A Limerick man whose conviction for murder was quashed following an appeal was yesterday sentenced to 11 years, with three suspended, for manslaughter.
Kevin Coughlan, aged 33, with a last address at Avondale Drive, Greystones, Limerick, had pleaded not guilty to murdering Francis Greene at Steamboat Quay in Limerick between November 28 and 29, 2009.
He was found guilty by a jury at the Central Criminal Court and given the mandatory life sentence by Mr Justice Patrick J McCarthy on December 22, 2011.
In June this year, the three-judge Court of Appeal found that Coughlan’s trial had been unsatisfactory. Mr Justice Seán Ryan said the appeal arose out of the then deputy State pathologist Khalid Jaber’s “crucial” evidence in the case.
The defence submitted they were presented with conclusions on the cause of death that had not been notified to them in advance.
The case against Coughlan was that he had forced Mr Greene into the river where he met his death by drowning. “That was the case that was made,” the court heard.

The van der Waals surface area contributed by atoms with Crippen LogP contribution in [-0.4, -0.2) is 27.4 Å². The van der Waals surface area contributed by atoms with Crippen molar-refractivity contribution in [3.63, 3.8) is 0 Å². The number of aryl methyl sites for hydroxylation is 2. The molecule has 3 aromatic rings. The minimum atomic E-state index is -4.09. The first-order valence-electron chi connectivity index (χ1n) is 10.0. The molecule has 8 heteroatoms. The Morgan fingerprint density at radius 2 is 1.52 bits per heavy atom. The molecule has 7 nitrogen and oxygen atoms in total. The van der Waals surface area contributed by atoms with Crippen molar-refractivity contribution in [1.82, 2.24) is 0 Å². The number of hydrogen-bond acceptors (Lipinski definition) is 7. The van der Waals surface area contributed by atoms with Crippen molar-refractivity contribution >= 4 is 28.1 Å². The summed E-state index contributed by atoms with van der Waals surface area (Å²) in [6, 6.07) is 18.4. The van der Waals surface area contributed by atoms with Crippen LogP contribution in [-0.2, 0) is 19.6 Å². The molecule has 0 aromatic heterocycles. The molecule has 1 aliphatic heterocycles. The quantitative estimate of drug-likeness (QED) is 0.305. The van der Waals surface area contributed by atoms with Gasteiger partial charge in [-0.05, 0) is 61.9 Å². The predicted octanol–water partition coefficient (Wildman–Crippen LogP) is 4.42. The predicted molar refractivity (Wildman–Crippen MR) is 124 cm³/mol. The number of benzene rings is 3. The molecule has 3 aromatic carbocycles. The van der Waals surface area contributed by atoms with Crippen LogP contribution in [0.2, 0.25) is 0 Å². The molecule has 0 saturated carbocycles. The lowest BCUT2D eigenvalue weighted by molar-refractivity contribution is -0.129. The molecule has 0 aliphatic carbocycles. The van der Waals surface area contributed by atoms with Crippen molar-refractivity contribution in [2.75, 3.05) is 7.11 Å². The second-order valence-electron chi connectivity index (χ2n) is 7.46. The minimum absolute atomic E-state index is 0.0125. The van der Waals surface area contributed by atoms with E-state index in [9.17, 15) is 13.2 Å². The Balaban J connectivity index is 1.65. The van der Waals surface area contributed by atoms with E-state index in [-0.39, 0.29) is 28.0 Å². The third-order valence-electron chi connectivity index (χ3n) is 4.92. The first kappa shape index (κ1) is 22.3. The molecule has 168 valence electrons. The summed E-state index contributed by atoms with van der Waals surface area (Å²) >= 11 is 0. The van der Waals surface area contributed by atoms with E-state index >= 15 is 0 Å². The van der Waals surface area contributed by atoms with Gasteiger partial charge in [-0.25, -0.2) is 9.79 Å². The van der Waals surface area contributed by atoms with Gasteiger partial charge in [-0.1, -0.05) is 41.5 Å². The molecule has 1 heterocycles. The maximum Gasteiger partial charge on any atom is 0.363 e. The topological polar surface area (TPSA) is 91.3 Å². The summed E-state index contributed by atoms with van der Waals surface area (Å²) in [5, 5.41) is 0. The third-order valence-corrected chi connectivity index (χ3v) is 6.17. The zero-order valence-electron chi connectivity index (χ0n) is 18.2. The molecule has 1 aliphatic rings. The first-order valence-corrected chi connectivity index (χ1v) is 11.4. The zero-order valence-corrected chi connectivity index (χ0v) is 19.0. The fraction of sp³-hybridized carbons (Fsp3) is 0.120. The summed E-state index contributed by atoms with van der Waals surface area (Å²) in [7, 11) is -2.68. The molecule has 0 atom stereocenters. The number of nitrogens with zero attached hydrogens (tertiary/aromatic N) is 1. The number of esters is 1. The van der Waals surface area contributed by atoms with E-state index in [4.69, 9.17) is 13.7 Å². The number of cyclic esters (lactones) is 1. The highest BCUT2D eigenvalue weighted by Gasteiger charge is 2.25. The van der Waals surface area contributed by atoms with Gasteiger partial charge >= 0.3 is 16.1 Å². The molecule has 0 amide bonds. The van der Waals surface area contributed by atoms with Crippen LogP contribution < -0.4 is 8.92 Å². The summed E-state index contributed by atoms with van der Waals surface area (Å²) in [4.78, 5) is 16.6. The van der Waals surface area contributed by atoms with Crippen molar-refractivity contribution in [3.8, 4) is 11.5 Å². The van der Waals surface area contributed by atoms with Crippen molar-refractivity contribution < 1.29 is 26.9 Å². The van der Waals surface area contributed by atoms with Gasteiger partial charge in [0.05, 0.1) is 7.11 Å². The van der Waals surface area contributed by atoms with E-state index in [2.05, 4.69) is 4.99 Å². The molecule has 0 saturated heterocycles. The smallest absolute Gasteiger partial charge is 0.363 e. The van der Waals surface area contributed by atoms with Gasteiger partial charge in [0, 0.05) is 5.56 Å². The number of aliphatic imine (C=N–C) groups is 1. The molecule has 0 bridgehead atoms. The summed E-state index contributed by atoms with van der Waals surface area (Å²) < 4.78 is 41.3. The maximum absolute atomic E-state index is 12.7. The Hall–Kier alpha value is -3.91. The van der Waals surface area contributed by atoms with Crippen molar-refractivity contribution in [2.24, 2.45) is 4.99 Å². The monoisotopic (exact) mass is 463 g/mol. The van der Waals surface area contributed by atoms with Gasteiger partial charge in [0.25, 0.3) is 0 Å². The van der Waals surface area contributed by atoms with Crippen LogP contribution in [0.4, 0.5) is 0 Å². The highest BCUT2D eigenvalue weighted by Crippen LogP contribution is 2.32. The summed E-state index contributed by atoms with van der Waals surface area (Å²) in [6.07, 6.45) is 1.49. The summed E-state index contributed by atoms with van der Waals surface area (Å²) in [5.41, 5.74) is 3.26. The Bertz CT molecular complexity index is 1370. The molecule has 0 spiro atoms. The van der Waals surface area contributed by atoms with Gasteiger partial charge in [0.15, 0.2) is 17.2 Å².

However, Dr Jaber also produced an opinion that Mr Greene had been strangled before he got into the water, the judgment stated.
It was “not satisfactory” this information was given “for the first time in the witness box when the pathologist was giving evidence”, Mr Justice Ryan said.
The case was yesterday before Mr Justice Patrick McCarthy for sentence.
“Mr Anthony Sammon SC, for Coughlan, said in the course of the hearing that the appropriate conviction was manslaughter and accordingly a verdict of manslaughter was substituted by the Court of Appeal,” the judge said.
He said responsibility had been accepted by Coughlan for causing the deceased to be in the River Shannon and to die as a result.
Mr Justice McCarthy told the court the pain caused to Mr Greene’s family was compounded by a lie told by the accused as to the “potential whereabouts of the deceased”.
The judge referred to the victim impact statement read to the court by Patrick McCarthy, prosecuting, last Monday, and said the family had suffered and their lives will never be the same again.
The judge told the court the time of when a plea of guilt is entered is of importance and, in this case, it was not at the time of being charged or before the trial.
“It was what we call five minutes to midnight,” said the judge. “The lateness of the plea in this instance is explicable to the nature of the evidence by Dr Jaber. In effect, what the accused did was plead guilty to something which was inevitable.”
Mr Justice McCarthy said that, having regard to the nature of the crime, the appropriate sentence lies between 10 and 12 years. He said he would afford credit for the plea of guilty to three years.
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